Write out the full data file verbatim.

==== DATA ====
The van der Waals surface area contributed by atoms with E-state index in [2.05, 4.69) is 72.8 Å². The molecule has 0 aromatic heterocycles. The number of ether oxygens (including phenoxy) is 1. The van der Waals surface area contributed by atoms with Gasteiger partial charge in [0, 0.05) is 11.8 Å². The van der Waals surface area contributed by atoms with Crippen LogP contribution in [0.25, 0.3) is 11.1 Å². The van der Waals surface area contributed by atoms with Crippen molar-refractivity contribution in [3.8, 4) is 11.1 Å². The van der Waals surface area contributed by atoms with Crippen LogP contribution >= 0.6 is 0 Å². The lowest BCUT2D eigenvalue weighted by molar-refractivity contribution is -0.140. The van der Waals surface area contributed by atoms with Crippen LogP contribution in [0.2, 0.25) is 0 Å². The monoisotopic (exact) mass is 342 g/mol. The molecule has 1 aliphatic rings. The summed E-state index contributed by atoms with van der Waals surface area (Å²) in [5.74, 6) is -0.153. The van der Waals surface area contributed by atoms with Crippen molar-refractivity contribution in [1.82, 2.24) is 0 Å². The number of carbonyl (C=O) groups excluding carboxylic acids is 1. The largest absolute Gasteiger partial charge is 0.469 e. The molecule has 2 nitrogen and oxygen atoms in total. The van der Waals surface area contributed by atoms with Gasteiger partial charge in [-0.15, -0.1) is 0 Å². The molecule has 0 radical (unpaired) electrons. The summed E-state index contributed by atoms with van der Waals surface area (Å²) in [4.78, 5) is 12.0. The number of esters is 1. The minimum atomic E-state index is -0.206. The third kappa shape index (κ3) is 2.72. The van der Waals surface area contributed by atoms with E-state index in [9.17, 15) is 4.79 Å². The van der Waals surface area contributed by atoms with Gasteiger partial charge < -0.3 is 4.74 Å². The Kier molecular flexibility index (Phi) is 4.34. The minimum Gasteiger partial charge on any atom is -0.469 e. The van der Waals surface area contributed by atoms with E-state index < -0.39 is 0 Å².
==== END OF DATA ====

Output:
The van der Waals surface area contributed by atoms with E-state index in [2.05, 4.69) is 72.8 Å². The molecule has 0 aromatic heterocycles. The number of ether oxygens (including phenoxy) is 1. The van der Waals surface area contributed by atoms with Gasteiger partial charge in [0, 0.05) is 11.8 Å². The van der Waals surface area contributed by atoms with Crippen LogP contribution in [0.25, 0.3) is 11.1 Å². The van der Waals surface area contributed by atoms with Crippen molar-refractivity contribution in [3.8, 4) is 11.1 Å². The van der Waals surface area contributed by atoms with Crippen LogP contribution >= 0.6 is 0 Å². The lowest BCUT2D eigenvalue weighted by molar-refractivity contribution is -0.140. The van der Waals surface area contributed by atoms with Crippen LogP contribution in [0.2, 0.25) is 0 Å². The monoisotopic (exact) mass is 342 g/mol. The molecule has 1 aliphatic rings. The summed E-state index contributed by atoms with van der Waals surface area (Å²) in [5.74, 6) is -0.153. The van der Waals surface area contributed by atoms with Crippen molar-refractivity contribution in [1.82, 2.24) is 0 Å². The number of carbonyl (C=O) groups excluding carboxylic acids is 1. The largest absolute Gasteiger partial charge is 0.469 e. The molecule has 2 nitrogen and oxygen atoms in total. The van der Waals surface area contributed by atoms with Gasteiger partial charge in [-0.15, -0.1) is 0 Å². The molecule has 0 radical (unpaired) electrons. The summed E-state index contributed by atoms with van der Waals surface area (Å²) in [4.78, 5) is 12.0. The number of esters is 1. The minimum atomic E-state index is -0.206. The third kappa shape index (κ3) is 2.72. The van der Waals surface area contributed by atoms with E-state index in [9.17, 15) is 4.79 Å². The van der Waals surface area contributed by atoms with Gasteiger partial charge < -0.3 is 4.74 Å². The Kier molecular flexibility index (Phi) is 4.34. The minimum Gasteiger partial charge on any atom is -0.469 e. The van der Waals surface area contributed by atoms with E-state index < -0.39 is 0 Å².